9. The coach looks for team-building opportunities. She looks for chances to help her players bond as an effective and cohesive team by, for example, holding team parties, going to high school games together as a team, team carwashes, and encouraging high fives, rally caps and "dog piles." I used to bring a cooler with popsicles and other frozen goodies for break time during practices. It is the little things that go such a long way to bring together a group 
  10. The coach Is sociable, empathetic and has good communication skills. 
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Thursday, October 22, 2015

Kids who play multiple team sports are 40 percent less likely to be obese!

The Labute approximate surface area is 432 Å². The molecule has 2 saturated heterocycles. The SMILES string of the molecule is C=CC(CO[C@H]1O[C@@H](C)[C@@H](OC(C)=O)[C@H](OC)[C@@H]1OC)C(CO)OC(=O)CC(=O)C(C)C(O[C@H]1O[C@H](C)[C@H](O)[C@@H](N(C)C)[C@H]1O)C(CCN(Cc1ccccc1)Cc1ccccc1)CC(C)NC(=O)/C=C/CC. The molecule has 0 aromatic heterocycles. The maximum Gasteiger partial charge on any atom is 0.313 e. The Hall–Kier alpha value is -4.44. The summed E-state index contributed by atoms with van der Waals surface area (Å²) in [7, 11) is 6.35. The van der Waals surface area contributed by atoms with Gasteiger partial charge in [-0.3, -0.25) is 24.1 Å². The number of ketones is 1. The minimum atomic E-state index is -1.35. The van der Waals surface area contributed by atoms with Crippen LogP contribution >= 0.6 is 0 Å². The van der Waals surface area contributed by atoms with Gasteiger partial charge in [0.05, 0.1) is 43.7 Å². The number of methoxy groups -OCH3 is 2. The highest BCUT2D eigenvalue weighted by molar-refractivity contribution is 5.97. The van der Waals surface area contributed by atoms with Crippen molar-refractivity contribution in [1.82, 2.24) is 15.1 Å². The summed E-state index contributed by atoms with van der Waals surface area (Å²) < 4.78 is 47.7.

Parents who want fit kids shouldn’t make them diet, they should make them play team sports. New research finds that children who play on several sports teams are nearly 40 percent less likely to be obese. "Team sport participation had the strongest and most consistent inverse association with weight status," wrote researcher Keith M. Drake, of the Hood Center for Children and Families at Dartmouth in Lebanon, New Hampshire, and colleagues in Pediatrics, in a study published July 16. "Obesity prevention programs should consider strategies to increase team sport participation among all students." "Adolescents who played on three sports teams or more in the last year were 27 percent less likely to be overweight/obese and 39 percent less likely to be obese compared with adolescents who did not play on any sports teams," write the researchers. The researchers also found that teens who walked or biked to school more than three days a week had a 33 percent lower risk of obesity than those who took the bus or rode in a car. In the study, researchers surveyed 1,718 New Hampshire and Vermont high school students and their parents about their daily habits, diets, weight, and physical activity. Other factors associated with a lower risk of being overweight or obese included extracurricular physical activity and eating fruits and vegetables. A separate study published this March in the journal Obesity finds that the number one way parents can help an obese child lose weight is to lose weight themselves. In the study, parents who served as role models and shed weight themselves proved to be the most inspiring and motivational method for their own children -- more than making changes to the home food environment or enrolling kids in physical activities, researchers said. (Source: